The Big Short (Paramount, Blu-ray, DVD, VOD) – Adam McKay is not necessarily the guy you look to for dramatic outrage at the greed and failure behind the economic collapse of the last decade. He is, after all, the director who guided Will Ferrell through such comedies as Anchorman, Talladega Nights, and The Other Guys. Yet here he is, adapting Michael Lewis’ nonfiction book on the reasons behind the financial collapse and coming away with a hit movie, five Academy Award nominations, and an Oscar win for Best Adapted Screenplay (shared with Charles Randolph).
The Big Short is serious and angry. It’s also very funny, which is its secret weapon. What’s a subprime mortgage? Here’s Margot Robbie in a bubble bath to explain it to you. Need to explain what a CBO is without driving audiences away? How about Selena Gomez at a casino?
In the hands of McKay and his co-conspirators, the financial fraud of the 2000s is nothing short of a criminal farce with dire consequences. For us, that is, not the folks who perpetrated the crisis out of greed, criminal neglect, and reckless abandon. In this company of thieves and accomplices, the heroes of this story are a few men who saw through the façade and proceeded to bet against the house. They are, of course, outliers with idiosyncrasies.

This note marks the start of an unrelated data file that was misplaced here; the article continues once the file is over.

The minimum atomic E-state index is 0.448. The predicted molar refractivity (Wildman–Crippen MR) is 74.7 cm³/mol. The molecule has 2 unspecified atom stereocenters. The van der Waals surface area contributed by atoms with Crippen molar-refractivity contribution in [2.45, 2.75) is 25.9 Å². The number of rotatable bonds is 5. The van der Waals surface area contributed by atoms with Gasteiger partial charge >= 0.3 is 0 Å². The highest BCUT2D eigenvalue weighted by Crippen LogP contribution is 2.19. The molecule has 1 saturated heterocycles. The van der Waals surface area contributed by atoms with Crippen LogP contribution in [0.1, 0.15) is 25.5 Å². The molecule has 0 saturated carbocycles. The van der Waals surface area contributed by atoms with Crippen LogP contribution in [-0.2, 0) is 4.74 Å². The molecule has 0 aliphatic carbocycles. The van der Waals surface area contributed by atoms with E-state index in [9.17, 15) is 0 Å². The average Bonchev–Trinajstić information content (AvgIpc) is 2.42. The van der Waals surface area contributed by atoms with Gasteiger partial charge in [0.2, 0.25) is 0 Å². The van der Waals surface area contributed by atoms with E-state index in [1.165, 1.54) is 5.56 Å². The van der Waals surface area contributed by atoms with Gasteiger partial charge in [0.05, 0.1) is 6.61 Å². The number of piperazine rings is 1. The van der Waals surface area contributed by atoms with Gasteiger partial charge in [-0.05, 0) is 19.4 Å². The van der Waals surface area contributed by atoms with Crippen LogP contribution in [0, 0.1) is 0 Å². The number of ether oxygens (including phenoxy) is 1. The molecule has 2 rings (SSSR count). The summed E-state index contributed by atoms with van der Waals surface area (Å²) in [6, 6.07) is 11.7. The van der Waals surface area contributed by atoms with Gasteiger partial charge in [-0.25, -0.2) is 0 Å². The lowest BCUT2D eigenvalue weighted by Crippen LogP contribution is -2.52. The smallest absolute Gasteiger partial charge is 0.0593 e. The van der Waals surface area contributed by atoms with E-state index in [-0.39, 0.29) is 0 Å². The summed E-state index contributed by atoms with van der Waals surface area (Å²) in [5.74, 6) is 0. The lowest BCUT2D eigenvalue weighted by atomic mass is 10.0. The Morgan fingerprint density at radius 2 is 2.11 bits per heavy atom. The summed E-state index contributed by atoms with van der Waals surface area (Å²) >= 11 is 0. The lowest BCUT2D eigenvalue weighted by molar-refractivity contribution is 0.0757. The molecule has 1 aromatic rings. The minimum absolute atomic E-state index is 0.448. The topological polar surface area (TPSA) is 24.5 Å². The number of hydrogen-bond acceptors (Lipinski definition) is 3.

[Originally published in Movietone News 40, April 1975]
The Four Musketeers cannot be recommended to anyone who hasn’t seen The Three Musketeers. On the other hand, you haven’t seen The Three until you’ve seen The Four; and once you’ve seen The Four, The Three becomes a much better movie. They’re all one movie, really, and one of the most enjoyable prospects the near future holds out to us is the chance, eventually, to sit down in some suburban auditorium and put the whole four-hours-minus picture back together. There’ll also, for those of us who inveterately worry about such things, be the problem of sorting out whether this is a great film or just a splendiferous film with greatness in it.